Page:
I’m not a risk taker. I don’t do roller-coasters. When I got a book deal I took a two year leave of absence rather than quit my job because I need the safety net.
I started writing when I was working as a story associate on RTÉ’s Fair City. I had some success with short story competitions. I spent six years, on and off, working on a novel and then, in August 2012, I got a book deal.
I’ve always had my head in a book but my earliest memory is of trying to copy my sister’s joined-up writing before I even knew the meaning of the shapes I was making.
Growing up, I was a rebel. I was always being told not to do things. Like, ‘don’t slide down the bannisters’. When I was six I fell off, landed on my head and had a brain hemorrhage.
I was in a coma and lost the use of one hand. That’s why I have a limp and type with one hand. I had to learn how to write with my left instead of my right, which meant I was slower than everybody else. I’m number five of nine children so there was no room for self-pity or thinking I was special.
By the time I did my Leaving Certificate I had given up on school. My sister was head girl and I was the black sheep coming up behind her. I was cheeky and rude. I regret it now but adolescence hit me hard, I was miserable.
I wanted to study theatre in TCD but the points were sky high and I didn’t get in. So I got on the boat to London and had a variety of jobs. I quite enjoyed it until I fell in the shower and dislocated a knee cap. Due to my earlier accident, it sent all my leg muscles into spasm. I spent a year in hospital in Dublin.
I was completely crushed. But, it didn’t kill me.
Theatre is my big love. I like being told stories. There’s nothing like sitting in a dark auditorium when the lights go down, not knowing what’s going to happen.
I went to The Gaiety School of Acting but acting full-time was not realistic because of my limp. But mostly because I didn’t have the courage to go for an audition. I went for stage management and worked for production companies all over Ireland, then at the Gate and then on Riverdance.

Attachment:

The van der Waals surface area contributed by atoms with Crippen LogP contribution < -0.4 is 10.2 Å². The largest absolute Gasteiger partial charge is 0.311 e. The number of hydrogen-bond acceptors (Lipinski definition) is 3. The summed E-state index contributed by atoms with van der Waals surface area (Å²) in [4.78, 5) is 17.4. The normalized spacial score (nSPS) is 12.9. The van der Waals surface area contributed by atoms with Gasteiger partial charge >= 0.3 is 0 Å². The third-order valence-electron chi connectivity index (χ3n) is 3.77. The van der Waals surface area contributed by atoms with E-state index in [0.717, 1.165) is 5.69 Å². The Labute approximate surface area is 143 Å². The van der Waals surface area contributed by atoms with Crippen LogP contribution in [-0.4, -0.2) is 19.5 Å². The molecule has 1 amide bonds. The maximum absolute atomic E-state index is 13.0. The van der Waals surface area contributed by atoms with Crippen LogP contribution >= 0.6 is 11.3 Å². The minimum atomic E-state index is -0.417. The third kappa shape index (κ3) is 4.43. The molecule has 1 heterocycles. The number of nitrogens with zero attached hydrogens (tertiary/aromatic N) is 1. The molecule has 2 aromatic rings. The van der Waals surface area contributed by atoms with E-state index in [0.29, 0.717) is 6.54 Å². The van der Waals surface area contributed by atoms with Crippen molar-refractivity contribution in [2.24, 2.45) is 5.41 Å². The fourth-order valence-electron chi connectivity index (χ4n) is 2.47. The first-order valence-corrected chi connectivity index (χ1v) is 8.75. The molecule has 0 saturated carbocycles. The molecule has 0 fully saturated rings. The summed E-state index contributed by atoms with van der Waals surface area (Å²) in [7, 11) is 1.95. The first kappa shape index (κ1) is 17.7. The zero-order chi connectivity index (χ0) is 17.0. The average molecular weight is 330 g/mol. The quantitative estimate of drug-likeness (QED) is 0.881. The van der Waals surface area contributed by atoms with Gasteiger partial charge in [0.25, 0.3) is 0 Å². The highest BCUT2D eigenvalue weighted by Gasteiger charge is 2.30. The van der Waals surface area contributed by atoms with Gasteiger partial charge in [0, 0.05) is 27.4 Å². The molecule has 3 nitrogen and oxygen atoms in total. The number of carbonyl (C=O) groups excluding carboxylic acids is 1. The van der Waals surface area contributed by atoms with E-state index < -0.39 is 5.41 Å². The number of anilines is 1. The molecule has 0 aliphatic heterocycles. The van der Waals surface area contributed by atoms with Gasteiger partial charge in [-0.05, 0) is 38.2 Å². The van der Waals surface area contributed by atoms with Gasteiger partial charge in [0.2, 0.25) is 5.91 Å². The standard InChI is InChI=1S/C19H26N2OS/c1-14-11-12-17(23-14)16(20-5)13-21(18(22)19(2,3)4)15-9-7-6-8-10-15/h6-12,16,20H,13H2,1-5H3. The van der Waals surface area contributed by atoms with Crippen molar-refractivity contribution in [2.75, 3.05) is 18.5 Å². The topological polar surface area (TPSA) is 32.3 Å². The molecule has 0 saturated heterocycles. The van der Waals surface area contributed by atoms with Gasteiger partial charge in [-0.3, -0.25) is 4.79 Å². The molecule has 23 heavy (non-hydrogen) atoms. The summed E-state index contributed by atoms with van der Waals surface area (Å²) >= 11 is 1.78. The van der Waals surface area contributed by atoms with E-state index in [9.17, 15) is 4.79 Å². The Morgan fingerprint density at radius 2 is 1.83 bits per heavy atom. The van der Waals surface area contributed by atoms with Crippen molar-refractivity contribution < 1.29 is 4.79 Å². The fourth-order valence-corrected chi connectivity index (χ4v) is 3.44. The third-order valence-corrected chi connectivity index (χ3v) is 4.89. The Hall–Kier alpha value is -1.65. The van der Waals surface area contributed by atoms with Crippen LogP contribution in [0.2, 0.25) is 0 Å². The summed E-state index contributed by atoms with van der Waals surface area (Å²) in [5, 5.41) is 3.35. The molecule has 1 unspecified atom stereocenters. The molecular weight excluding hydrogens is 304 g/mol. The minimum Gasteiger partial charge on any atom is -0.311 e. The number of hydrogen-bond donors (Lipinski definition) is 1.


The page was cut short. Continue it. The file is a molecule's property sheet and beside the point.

I couldn’t live without humour. My first book Unravelling Oliver may be about a sociopath, but a wry humour runs throughout.
I believe in fate. My husband-to-be lived down the road from me in Rathmines, but we met in New York. It was serendipitous as neither of us were supposed to be there. I’d left Riverdance but they asked me to fill in urgently when they were opening on Broadway, until their stage manager’s work visa came through, as mine was still current. Richard had worked on the music and as a thank you they flew him out to the opening. Then, they had some sound problems, and he was drafted in to help.
It was a star-crossed thing. I knew the second I met him. Next day, sightseeing, we discussed marriage although it was seven years before we wed.
I’ve learnt that there are two ways to do everything. I used to think my way was the right way. I remember watching him hang clothes on the line by the bottom of each shirt. I said no, you must hang them from under the arms. Then I realised it actually makes no difference.
My writing is like my baby. My main fault is being over sensitive. I wish I had a tougher skin. When someone says something harsh I forget the hundreds of other positive things that have been said.
I’m gobsmacked that my first book has been such a hit.
I smoke and drink and eat bad food but in the run up to the launch I dropped half a stone. I was so stressed. I’d spent my entire life backstage and now here I was, suddenly in the foreground.
Liz Nugent’s Number One bestseller Unravelling Oliver, published by Penguin, is in all good bookshops and available online here.
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